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Five Things Rackspace Can Do To Win Again

May 14, 2013 at 08:00 PM    

I've been reading about slow growth for Rackspace cloud and how apps are pulling support. I shouldn't be so surprised given that my own usage of the Rackspace cloud has also dwindled, despite the ORD datacenter being one of the most rock solid facilities I have ever used. I know that Rackspace has spent the last few years working hard and innovating, but somehow they seem to still be missing the boat. Here is a list of key things that made me go back to AWS and that Rackspace can implement to reverse this trend.

1. Bring Your Own Kernel/Image - One of the big issues I have with Rackspace is flexibility. This is also an area where AWS shines. When it comes to vm images, AWS has built a marketplace around them. There are thousands. Rackspace has a 27 starter images in their "First Generation" platform and 49 images in their "2nd Generation".

2. Get rid of storage templates - Rackspace's new Open Stack storage lets you add block storage from 100GB-1024GB in size. On AWS I can allocate pretty much any size I want.

3. Notify Customers When Logging Into an Instance - One of the eerie things about using Rackspace cloud is that I randomly get logins from Rackspace staff. They have a few daemons they set up and like to run on the instance. Since I use Arch Linux and I keep it up to date, their daemon sometimes gets turned off due to dependencies it has getting upgraded (they don't use a package!). So every once in a while I log into an instance and see someone's been there, tinkering with the daemon and getting it to run. I wouldn't mind this if there was communication. Or maybe I would. I would rather get a ticket "Please run this software on your instances or ask us if you'd like us to install it."

4. Add an API for Health Checks/Failover - Provide basic scripting with the monitoring so that failover can be initiated. (Short cut: Buy a DNS provider like Ultra or Dyn)

5. Mirror Databases in Both Datacenters - Let me configure MySQL replication between DFW and ORD.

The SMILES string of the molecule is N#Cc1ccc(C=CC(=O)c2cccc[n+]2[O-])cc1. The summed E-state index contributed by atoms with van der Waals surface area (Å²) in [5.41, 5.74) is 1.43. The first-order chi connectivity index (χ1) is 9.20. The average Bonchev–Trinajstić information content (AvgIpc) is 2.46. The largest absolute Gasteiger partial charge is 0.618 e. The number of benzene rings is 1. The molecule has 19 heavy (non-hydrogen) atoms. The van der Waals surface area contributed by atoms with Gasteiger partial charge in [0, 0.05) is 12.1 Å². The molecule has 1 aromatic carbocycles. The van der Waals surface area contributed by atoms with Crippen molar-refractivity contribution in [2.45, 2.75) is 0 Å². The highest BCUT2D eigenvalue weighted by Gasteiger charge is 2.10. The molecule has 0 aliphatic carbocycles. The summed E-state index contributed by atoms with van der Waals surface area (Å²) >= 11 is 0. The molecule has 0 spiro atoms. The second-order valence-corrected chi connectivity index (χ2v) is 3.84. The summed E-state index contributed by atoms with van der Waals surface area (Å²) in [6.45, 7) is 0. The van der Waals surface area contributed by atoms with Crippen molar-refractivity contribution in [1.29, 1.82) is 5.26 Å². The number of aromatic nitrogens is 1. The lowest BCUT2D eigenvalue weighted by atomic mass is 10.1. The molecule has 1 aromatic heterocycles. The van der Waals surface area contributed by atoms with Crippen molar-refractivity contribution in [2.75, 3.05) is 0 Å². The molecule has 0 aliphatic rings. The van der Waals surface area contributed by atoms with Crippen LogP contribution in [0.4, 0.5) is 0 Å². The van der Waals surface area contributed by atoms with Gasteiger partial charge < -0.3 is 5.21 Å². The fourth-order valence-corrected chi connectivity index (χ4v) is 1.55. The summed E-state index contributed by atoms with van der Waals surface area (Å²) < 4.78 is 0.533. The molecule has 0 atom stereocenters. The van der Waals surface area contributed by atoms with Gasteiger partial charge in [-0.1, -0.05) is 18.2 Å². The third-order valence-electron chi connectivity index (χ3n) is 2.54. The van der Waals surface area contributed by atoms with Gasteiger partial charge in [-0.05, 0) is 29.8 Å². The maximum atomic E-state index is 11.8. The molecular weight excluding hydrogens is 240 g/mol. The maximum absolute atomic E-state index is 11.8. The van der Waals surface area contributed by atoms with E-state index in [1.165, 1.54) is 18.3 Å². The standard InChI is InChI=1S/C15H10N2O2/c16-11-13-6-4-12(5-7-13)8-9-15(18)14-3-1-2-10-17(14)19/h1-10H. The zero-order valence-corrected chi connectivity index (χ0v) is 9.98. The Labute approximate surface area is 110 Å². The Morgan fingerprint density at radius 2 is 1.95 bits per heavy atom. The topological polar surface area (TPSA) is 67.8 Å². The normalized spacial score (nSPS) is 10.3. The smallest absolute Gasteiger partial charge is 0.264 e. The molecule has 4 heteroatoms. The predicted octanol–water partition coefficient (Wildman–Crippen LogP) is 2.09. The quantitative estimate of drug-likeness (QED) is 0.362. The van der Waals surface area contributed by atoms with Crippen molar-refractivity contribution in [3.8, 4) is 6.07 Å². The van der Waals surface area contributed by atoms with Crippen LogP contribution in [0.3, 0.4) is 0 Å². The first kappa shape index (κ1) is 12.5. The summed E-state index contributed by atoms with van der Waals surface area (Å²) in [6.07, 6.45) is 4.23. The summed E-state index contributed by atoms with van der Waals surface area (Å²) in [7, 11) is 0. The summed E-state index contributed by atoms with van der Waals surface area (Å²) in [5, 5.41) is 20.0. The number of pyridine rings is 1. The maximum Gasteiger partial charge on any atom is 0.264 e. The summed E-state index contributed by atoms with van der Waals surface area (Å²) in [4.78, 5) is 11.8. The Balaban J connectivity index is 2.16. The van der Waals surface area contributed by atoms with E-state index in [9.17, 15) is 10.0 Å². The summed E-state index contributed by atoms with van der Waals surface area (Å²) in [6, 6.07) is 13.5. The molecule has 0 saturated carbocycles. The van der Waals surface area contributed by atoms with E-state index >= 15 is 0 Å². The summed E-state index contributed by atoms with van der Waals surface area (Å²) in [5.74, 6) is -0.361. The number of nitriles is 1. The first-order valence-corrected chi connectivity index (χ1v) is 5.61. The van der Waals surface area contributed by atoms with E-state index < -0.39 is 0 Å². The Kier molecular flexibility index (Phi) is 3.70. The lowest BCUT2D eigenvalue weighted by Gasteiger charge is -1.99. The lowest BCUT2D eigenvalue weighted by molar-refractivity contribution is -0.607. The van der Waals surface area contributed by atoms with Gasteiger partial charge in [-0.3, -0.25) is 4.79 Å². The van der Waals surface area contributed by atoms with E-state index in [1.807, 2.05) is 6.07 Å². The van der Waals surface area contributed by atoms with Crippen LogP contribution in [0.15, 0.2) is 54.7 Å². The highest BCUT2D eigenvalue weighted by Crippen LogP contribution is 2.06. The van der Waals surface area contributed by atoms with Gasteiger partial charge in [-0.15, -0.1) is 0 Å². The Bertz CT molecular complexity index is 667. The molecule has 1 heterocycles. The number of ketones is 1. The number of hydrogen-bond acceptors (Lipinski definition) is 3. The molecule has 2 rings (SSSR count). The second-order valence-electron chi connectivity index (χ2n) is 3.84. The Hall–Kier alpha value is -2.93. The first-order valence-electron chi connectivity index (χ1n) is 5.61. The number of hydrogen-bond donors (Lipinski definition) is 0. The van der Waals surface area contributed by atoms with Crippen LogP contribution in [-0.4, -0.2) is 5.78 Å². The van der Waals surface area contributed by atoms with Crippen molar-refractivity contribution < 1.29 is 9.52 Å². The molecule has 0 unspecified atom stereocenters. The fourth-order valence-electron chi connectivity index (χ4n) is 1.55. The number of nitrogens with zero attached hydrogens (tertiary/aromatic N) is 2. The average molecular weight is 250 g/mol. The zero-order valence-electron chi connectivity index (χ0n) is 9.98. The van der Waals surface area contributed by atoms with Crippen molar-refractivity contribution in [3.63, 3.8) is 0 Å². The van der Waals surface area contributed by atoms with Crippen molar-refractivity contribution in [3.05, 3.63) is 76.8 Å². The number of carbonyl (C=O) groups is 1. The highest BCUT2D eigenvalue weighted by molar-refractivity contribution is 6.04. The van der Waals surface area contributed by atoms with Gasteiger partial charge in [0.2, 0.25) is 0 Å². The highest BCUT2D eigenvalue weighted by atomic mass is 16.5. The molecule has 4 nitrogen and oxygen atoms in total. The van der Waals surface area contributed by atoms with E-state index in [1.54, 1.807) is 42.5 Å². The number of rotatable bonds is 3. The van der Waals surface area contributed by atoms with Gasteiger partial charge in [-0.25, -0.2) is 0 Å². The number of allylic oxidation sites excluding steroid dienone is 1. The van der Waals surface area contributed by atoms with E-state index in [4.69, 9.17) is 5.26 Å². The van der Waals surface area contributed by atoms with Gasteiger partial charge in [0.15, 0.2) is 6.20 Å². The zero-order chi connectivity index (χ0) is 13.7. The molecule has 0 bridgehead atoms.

Being able to copy cloudfiles and machine images between the two datacenters (which AWS introduced a few months back) is very handy for building resilient distributed infrastructure as well, but I think that the list of five items above would go a long way to stem the bleeding. Since Rackspace does have more memory options, it could prove to be the more flexible platform. While I'm at it though, three more wish list items:

6. Unify the US and UK Control Panels - Having to log in and manage Rackspace UK separately is a pain.

7. Multi-Factor Authentication for the Console - there are many ways to get MFA into your infrastructure but the management console is still MFA-less. I have read that Rackspace is working on this, and they may very well be working on other items on this list.

8. Encrypted Server Images - Since there is console support you could completely secure an instance. This isn't practical for every application. I encrypt a lot of my storage at Amazon, but since AWS doesn't have interactive console support, the boot chain remains unencrypted. This is another way that Rackspace could pull ahead, although much like the templating on OS and block storage it seems like Rackspace is really tied to the philosophy of managed services instead of manage your own. Encrypting the images could become a hurdle to upgrading to managed services.